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Blower Motor and Resistor Testing
 
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Pelican Technical Article:

Blower Motor and Resistor Testing

Nick Czerula

Time:

2 hours2 hrs

Tab:

$20

Talent:

*****

Tools:

Plastic prying tool, T25 Torx driver, DVOM, test light

Applicable Models:

Volvo V70 (1998-01)
Volvo V70 2.4T (2001)
Volvo V70 AWD (1998-99)
Volvo V70 GLT (1998-00)
Volvo V70 GLT SE (2000)
Volvo V70 R (1998)
Volvo V70 R AWD (1999-00)
Volvo V70 T5 (1998-01)
Volvo V70 X/C (2001)
Volvo V70 X/C AWD (1998-00)
Volvo V70 X/C AWD SE (2000)

Parts Required:

Blower motor, blower motor resistor

Hot Tip:

Use an incandescent test light to load the circuits

Performance Gain:

Proper working blower motor

Complementary Modification:

Replace cabin air filter

Volvo V70 vehicles are equipped with a climate control system with multiple sensors, controls, air temperature units and ducts. The blower motor that controls airflow into the passenger cabin, is among the most consequential components in the climate control system. The blower motor resistor (or final stage) varies voltage to the blower motor to achieve the desired speed. The blower motor is a D/C electric motor driven by varying current supplied by the blower motor final stage unit.

If your blower motor fails, replace the blower and resistor together. You don't want to have to go back in if one fails later. Over time, a blower motor may become noisy as the motor electrical contacts wear. The blower fan cages also fracture, creating a vibration when the blower is ON. If it fails or becomes noisy, you can use this procedure for the repairs. Once the blower is removed, inspect the heater housing for debris. It can accumulate leaves, dirt and rodent build nests, all of which cause noise or a vibrating blower motor.

Usually, when the blower motor resistor fails, the blower motor will work in only one speed, or fluctuate when a set speed is selected. Most times it defaults to high speed, leaving other speeds not functioning. To confirm the resistor is the root problem on your V70, test it first.

If you push the button to change the blower motor speed and nothing happens you may have a blown fuse, a bad blower motor relay or a bad blower motor resistor. There have been cases where the final stage has kept the blower motor running while the ignition key is off, therefore draining the battery and leading to a "no-start" problem the next morning. In this tech article we are going to review how to test each component in the system.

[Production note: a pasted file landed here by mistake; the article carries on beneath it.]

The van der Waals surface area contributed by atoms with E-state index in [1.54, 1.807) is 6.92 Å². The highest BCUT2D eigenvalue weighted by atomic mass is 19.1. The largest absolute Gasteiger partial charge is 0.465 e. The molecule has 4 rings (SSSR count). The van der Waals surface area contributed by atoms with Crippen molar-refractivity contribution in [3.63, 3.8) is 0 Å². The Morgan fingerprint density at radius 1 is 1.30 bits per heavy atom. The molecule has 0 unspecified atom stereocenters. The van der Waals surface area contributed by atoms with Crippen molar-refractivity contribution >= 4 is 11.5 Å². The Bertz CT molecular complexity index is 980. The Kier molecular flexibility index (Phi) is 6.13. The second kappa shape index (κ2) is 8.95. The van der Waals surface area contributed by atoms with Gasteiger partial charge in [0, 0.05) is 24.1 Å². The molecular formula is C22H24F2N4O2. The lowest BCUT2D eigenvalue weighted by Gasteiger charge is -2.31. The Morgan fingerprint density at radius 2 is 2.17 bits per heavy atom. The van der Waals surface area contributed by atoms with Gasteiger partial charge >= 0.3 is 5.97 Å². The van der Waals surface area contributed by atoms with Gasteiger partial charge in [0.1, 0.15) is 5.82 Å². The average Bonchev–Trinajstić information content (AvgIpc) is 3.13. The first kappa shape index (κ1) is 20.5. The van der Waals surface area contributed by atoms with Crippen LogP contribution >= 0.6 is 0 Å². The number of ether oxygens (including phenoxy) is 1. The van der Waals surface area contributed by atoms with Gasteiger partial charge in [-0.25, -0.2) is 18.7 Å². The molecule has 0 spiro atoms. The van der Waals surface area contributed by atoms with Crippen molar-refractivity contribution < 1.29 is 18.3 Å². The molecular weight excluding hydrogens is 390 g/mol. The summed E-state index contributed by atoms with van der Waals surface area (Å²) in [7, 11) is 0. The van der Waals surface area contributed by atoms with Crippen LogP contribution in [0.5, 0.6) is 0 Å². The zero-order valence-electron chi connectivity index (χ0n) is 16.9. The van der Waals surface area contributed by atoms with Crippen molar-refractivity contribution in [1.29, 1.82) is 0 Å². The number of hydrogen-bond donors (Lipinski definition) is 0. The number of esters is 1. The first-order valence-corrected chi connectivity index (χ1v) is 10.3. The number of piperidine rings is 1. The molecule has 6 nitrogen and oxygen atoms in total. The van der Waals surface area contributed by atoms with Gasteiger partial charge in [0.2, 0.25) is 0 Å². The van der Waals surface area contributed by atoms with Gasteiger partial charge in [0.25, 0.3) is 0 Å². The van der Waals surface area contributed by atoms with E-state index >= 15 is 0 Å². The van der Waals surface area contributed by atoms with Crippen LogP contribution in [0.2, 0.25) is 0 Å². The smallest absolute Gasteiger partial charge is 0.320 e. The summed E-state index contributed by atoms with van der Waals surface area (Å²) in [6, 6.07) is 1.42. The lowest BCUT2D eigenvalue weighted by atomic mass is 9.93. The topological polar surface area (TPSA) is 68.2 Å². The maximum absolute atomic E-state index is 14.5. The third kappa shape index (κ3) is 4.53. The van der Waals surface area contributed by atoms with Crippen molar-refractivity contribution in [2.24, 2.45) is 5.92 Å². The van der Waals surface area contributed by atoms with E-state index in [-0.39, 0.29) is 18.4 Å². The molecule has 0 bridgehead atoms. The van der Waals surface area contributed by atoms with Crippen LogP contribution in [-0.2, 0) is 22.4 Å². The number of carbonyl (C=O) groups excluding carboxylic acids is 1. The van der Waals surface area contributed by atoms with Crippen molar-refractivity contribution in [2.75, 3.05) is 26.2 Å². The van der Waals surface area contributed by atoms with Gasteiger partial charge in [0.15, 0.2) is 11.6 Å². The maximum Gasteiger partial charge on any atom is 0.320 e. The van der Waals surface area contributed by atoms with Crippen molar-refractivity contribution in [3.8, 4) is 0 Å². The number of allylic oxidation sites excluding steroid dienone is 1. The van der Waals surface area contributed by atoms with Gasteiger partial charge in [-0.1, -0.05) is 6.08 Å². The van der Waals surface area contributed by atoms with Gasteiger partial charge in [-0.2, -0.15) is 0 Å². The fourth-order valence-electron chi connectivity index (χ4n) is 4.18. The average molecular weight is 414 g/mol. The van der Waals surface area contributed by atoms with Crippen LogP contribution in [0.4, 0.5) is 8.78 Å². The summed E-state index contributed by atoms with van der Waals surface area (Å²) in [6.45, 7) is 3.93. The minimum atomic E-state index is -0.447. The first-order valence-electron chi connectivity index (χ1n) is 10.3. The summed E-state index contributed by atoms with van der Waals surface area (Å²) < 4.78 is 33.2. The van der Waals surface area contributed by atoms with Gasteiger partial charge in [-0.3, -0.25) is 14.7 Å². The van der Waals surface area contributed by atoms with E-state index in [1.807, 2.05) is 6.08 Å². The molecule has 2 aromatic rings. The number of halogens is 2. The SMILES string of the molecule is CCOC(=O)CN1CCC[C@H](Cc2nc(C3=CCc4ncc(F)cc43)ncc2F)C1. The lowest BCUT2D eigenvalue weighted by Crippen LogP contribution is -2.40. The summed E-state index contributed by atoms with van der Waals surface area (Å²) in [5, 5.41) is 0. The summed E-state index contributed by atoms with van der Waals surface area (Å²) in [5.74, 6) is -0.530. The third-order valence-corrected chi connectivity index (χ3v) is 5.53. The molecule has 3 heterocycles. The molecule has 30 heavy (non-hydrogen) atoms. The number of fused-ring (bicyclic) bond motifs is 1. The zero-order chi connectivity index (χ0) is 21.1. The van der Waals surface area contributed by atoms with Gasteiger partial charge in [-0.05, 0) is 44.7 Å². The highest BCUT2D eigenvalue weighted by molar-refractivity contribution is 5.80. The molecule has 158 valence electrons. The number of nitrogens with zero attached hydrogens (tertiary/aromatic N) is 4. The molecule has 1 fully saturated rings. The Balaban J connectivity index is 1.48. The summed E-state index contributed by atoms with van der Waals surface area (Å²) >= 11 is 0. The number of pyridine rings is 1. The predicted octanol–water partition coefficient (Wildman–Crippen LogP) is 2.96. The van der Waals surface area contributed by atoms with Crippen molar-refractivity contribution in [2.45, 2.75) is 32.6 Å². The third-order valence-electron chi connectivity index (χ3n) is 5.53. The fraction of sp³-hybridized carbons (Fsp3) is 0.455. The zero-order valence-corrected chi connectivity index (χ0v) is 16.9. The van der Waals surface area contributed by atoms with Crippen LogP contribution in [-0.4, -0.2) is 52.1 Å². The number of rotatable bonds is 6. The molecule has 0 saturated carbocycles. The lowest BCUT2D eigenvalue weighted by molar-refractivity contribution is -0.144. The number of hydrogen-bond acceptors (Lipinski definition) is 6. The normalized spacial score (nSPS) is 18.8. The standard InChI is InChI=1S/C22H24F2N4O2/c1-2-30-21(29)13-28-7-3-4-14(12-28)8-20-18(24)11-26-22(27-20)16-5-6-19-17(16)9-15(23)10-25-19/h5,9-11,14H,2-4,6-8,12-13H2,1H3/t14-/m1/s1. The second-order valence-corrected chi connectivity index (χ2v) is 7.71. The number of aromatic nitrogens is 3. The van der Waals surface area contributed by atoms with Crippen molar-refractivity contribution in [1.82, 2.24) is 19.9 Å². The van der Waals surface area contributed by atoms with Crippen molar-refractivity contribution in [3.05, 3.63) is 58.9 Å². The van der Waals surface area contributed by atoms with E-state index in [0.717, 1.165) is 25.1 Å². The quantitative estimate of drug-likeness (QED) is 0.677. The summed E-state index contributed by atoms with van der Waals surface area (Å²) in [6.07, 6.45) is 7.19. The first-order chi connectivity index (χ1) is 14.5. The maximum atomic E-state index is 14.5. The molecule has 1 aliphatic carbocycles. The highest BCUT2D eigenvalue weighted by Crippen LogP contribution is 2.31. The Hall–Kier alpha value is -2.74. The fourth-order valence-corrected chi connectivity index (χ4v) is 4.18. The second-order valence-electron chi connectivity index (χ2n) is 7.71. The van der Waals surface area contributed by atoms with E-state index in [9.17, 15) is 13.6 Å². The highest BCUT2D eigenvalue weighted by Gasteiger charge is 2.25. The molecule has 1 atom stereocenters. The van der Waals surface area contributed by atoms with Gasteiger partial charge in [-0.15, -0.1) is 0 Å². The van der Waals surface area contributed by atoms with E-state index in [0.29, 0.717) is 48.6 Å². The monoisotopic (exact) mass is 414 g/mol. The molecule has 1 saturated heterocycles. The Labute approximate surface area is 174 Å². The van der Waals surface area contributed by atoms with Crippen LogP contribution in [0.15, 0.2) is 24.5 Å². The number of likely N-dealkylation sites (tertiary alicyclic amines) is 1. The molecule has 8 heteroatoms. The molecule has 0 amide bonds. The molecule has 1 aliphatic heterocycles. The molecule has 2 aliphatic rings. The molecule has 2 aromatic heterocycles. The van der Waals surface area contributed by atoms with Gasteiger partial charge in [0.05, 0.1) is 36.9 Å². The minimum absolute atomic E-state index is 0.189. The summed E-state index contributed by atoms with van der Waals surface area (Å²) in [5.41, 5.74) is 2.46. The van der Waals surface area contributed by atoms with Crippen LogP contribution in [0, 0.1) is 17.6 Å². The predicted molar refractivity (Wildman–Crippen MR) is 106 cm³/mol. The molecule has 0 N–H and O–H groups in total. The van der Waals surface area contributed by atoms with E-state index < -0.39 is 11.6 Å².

Remember that your car may have been serviced before and had parts replaced with different size fasteners used in the replacement. The sizes of the nuts and bolts we give may be different from what you have so be prepared with different size sockets and wrenches.

Protect your eyes, hands and body from fluids, dust and debris while working on your vehicle. If you're working with the electrical system, disconnect the battery before beginning. Always catch fluids in appropriate containers and properly dispose of any fluid waste. Recycle parts, packaging and fluids when possible. Never work on your vehicle if you feel the task is beyond your ability.

Our vehicle may vary slightly from yours as models do change and evolve, as they grow older. If something seems different, let us know and share your info to help other users. Do you have questions or want to add to the article? Leave a comment below. When leaving a comment, please leave your vehicle information.

I suggest using a current wiring diagram when testing your vehicle, as the wiring or circuit connectors may vary from my subject vehicle.

The blower motor (red arrow) that controls airflow into the passenger cabin is among the most consequential components in the climate control system.
Figure 1

The blower motor (red arrow) that controls airflow into the passenger cabin is among the most consequential components in the climate control system. The blower motor resistor (green arrow) (or final stage) varies voltage to the blower motor to achieve the desired speed. The blower motor is a D/C electric motor driven by varying current supplied by the blower motor final stage unit. Both of these components are located in the heater housing, behind the glove box. Working at the left corner of the engine compartment, open the fuse panel door. Check fuse #31 25 amps for continuity. Use the fuse sheet supplied with your vehicle to confirm the fuse location and assignment. Also, confirm with a current wiring diagram, as I find year to year there are changes.

Turn the key ON and set the blower speed to HIGH (green arrow).
Figure 2

Turn the key ON and set the blower speed to HIGH (green arrow).

Start by connecting your DVOM across the blower motor output connector.
Figure 3